Volvo 360c: driverless concept to replace short-haul flights | CAR Magazine

Volvo 360c: driverless concept to replace short-haul flights

Published: 05 September 2018

► The autonomous Volvo 360c
► Aims at short-haul flights
► Up to 180-mile range range

Volvo has unveiled a new vision that it believes could replace short-haul flights. Called the 360c, the new autonomous concept has a highly stylised exterior – but features an interior Volvo believes is the future of travel.

Somewhere between business class and a contemporary car interior, Volvo says the new cabin allows for the four main activities of travel: sleep, work, relaxation and entertainment.

And don’t worry: this is nothing to do with the old, Dutch-built Volvo 360 rival to the VW Golf. This one’s aiming much, much higher than that…

‘Autonomous vehicle concepts have a tendency to become a technology showcase instead of a vision of how people use it,’ said Robin Page, senior vice president of design at Volvo. ‘But Volvo is a human-centric brand. We focus on the daily lives of our customers and how we can make them better. The 360c is the next iteration of this approach.’

Volvo wants to replace planes, you say?

Sort of. Of course, the Volvo 360c won’t be replacing any transatlantic or overseas flights any time soon, but it could offer a decent alternative to short hops across land. In theory, it makes sense…

‘Domestic air travel sounds great when you buy your ticket, but it really isn’t. The 360c represents what could be a whole new take on the industry,’ said Mårten Levenstam, senior vice president of corporate strategy at Volvo. ‘The sleeping cabin allows you to enjoy premium comfort and peaceful travel through the night and wake up refreshed at your destination. It could enable us to compete with the world’s leading aircraft makers.’

We’ve seen this sort of design before – several times in fact – but we’ve never seen a car maker pitch autonomous tech as an alternative to mundane problems of short-haul flight. Perhaps this is what Volvo means by human-centric design.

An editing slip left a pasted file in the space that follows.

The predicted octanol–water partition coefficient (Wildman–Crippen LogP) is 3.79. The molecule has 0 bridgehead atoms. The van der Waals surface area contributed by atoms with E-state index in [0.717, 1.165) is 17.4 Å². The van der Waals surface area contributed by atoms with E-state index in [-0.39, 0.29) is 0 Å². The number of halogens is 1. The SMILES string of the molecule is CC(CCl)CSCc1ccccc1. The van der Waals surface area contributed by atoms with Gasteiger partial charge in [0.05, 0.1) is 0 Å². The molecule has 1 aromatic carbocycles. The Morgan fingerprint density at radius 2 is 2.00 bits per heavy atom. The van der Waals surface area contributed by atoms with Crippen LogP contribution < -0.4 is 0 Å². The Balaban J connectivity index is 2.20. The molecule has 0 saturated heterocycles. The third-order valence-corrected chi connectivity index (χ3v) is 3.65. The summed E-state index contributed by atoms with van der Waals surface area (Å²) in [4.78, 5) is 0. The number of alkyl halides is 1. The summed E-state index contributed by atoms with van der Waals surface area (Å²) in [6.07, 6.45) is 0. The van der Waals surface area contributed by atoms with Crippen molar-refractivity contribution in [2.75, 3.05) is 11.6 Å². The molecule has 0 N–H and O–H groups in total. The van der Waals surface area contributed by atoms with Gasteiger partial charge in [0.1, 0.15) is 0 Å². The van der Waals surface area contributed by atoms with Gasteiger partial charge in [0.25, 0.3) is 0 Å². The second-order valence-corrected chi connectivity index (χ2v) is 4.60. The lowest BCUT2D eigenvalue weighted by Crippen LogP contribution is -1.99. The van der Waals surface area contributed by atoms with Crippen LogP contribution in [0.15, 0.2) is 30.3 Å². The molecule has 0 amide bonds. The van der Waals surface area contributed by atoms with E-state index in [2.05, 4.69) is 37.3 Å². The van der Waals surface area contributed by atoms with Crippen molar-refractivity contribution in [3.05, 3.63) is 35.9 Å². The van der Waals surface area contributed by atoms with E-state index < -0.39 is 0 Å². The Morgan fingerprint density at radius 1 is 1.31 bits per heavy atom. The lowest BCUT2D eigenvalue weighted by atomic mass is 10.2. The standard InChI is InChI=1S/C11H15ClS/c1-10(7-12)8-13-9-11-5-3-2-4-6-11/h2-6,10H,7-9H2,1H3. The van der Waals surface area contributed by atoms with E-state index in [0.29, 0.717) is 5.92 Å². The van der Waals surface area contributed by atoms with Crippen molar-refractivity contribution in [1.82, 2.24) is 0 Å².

The speed of this transport isn’t mentioned either; while it could well be more enjoyable and easier to take the 360c rather than the red-eye – would it actually be much quicker? 

Levels 1 to 5 of driverless tech explained

The Volvo 360c: it’s electric, obviously

Those issues aside, there’s also the issue of range. As you’d expect from these sorts of concepts, the 360c is also electric, so it’d only be targeted at journeys around 300km (186 miles). Because it’s autonomous too, it’d rely on an existing, robust infrastructure for driverless cars – which in reality means it’s quite a few years away. 

However, Volvo isn’t too keen on the growing trend of semi-autonomous cars, and instead favours a ‘car-to-car’ and ‘car-to-x’ based system; the new Volvo 360c doubles down on that vision.

Would you take a 360c over an Easyjet? Let us know in the comments below…

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By Curtis Moldrich

CAR's Digital Editor, F1 and sim-racing enthusiast. Partial to clever tech and sports bikes